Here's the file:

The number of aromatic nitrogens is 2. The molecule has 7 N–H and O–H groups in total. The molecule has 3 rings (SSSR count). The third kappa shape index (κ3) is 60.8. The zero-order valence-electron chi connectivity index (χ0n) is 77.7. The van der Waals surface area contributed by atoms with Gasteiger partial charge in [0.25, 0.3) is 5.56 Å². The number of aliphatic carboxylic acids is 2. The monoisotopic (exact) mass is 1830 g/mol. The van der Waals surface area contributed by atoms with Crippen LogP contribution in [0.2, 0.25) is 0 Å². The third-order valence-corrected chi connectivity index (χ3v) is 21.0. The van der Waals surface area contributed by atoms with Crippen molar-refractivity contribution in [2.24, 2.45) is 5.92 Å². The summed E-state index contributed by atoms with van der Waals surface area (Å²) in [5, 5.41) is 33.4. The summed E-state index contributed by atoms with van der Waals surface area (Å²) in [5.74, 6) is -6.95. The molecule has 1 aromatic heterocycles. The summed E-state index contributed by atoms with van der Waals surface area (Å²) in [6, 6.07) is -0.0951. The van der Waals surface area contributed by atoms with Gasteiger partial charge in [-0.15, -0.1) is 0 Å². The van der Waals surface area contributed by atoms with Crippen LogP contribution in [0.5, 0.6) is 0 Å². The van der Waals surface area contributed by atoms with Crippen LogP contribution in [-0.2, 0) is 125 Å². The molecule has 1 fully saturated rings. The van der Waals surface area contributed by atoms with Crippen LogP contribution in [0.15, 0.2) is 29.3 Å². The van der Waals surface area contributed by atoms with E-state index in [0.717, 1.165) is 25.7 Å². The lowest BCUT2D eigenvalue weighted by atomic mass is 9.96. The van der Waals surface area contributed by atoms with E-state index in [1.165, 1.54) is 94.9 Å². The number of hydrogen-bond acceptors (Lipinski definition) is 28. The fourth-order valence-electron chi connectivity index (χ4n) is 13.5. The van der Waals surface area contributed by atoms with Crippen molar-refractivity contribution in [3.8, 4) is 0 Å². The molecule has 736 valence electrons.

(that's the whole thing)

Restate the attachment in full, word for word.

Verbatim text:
The number of aromatic nitrogens is 2. The molecule has 7 N–H and O–H groups in total. The molecule has 3 rings (SSSR count). The third kappa shape index (κ3) is 60.8. The zero-order valence-electron chi connectivity index (χ0n) is 77.7. The van der Waals surface area contributed by atoms with Gasteiger partial charge in [0.25, 0.3) is 5.56 Å². The number of aliphatic carboxylic acids is 2. The monoisotopic (exact) mass is 1830 g/mol. The van der Waals surface area contributed by atoms with Crippen LogP contribution in [0.2, 0.25) is 0 Å². The third-order valence-corrected chi connectivity index (χ3v) is 21.0. The van der Waals surface area contributed by atoms with Crippen molar-refractivity contribution in [2.24, 2.45) is 5.92 Å². The summed E-state index contributed by atoms with van der Waals surface area (Å²) in [5, 5.41) is 33.4. The summed E-state index contributed by atoms with van der Waals surface area (Å²) in [5.74, 6) is -6.95. The molecule has 1 aromatic heterocycles. The summed E-state index contributed by atoms with van der Waals surface area (Å²) in [6, 6.07) is -0.0951. The van der Waals surface area contributed by atoms with Gasteiger partial charge in [-0.15, -0.1) is 0 Å². The van der Waals surface area contributed by atoms with Crippen LogP contribution in [0.5, 0.6) is 0 Å². The van der Waals surface area contributed by atoms with Crippen LogP contribution in [-0.2, 0) is 125 Å². The molecule has 1 fully saturated rings. The van der Waals surface area contributed by atoms with Crippen LogP contribution in [0.15, 0.2) is 29.3 Å². The van der Waals surface area contributed by atoms with E-state index in [0.717, 1.165) is 25.7 Å². The lowest BCUT2D eigenvalue weighted by atomic mass is 9.96. The van der Waals surface area contributed by atoms with E-state index in [1.165, 1.54) is 94.9 Å². The number of hydrogen-bond acceptors (Lipinski definition) is 28. The fourth-order valence-electron chi connectivity index (χ4n) is 13.5. The van der Waals surface area contributed by atoms with Crippen molar-refractivity contribution in [3.8, 4) is 0 Å². The molecule has 736 valence electrons.